Constant availability and interaction wears us out in the long run. Mental illnesses are also symptoms of digitalization, says Alexander Markowetz.

It's difficult to keep your hands off your cell phone. We happily await messages from friends on social networks. However, we have to incorporate digital diets into our everyday lives, put away or switch off our cell phones, concentrate on one thing for longer, for example reading a book, and realize that even outside the digital world our friends are waiting for us who would like to have real conversations with us.

  1. Deceleration through tours in the city and nature

Most Germans spend their free time at home, as a study by the Society for Consumer Research shows. Activities outside the home are rarer and take place mainly on weekends, (party) evenings are usually spent between household, family and television (see GfK study, 2014). Why not put on the flâneur's attire in the evening after work and stroll through the city for half an hour? The flâneur is a literary character who roams the streets and passages of cities and drifts through the crowds. He observes people and places. This provides impulses for reflection, provides material for storytelling and promotes new thoughts and ideas.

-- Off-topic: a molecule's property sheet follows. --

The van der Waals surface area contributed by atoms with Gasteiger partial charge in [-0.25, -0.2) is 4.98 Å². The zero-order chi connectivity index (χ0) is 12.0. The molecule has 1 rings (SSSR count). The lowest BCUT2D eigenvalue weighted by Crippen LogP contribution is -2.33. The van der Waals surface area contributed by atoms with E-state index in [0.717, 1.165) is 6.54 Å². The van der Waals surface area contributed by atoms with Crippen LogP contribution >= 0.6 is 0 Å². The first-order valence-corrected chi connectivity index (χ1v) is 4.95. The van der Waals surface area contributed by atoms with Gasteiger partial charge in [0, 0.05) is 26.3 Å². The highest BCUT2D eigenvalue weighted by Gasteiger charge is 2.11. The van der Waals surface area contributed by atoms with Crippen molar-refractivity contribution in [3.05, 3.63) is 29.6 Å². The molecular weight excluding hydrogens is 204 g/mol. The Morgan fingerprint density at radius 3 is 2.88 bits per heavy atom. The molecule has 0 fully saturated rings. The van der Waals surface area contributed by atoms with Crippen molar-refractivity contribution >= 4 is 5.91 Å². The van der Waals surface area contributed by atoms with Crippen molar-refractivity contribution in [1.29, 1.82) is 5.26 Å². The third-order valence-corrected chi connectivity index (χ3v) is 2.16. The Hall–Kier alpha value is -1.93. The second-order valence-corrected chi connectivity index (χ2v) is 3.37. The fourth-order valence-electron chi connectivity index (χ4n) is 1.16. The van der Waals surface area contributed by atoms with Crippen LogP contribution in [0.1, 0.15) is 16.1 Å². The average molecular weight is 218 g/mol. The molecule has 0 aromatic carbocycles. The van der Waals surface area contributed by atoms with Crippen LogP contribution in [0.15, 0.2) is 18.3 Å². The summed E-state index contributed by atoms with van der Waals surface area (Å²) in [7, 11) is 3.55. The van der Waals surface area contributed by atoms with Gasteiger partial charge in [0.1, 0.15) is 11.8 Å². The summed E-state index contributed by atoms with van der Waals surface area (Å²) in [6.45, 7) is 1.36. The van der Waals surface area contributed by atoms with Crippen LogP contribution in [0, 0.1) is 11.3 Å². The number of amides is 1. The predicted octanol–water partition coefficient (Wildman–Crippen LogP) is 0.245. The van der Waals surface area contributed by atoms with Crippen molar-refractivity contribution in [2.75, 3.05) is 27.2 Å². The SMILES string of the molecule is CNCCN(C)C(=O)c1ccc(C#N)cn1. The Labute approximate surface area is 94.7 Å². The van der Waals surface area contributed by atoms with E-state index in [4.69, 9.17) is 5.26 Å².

On weekends, longer tours on foot or by bike in the countryside or in the mountains can also be undertaken to focus concentration. True to the motto “the journey is the destination”, you change your mind and practice consistently pursuing a goal away from noise and smog.

During such tours, the brain can be active in idle mode in order to process what has been learned or experienced and the synapses can be reorganized accordingly.

  1. Deceleration through time for yourself

Time with family, children, parents, meeting old friends means relaxation. Many people like to spend their free time with people who are important to them. They often forget about themselves. This makes such appointments stressful in the long run because the mind also needs time alone to recharge creatively and come up with new ideas. Creativity teacher Julia Cameron recommends setting off alone once a week without a companion to gather creative impulses. This weekly meeting with yourself doesn't have to take long and cost nothing, what's important is that it happens. It can lead to a street café, a knick-knack shop, an art exhibition or a movie. The hours you free up are time for yourself, in which you can spontaneously follow your impulses and come across unexpected things. In these moments, time pressure and hectic rush disappear and you regain the feeling of being able to shape your own time. Experiences outside the usual can inspire and also positively enrich conversations with family and friends.

As Kierkegard writes, stepping on the brakes and taking leisure time leads to an “ almost divine life.” Integrating idleness into everyday life costs nothing and is definitely beneficial for your mental health.


Julia Cameron: The Artist's Path.

Ulrich Schnabel: The rediscovery of leisure. At

Ulrich Schnabel: Leisure takes time. At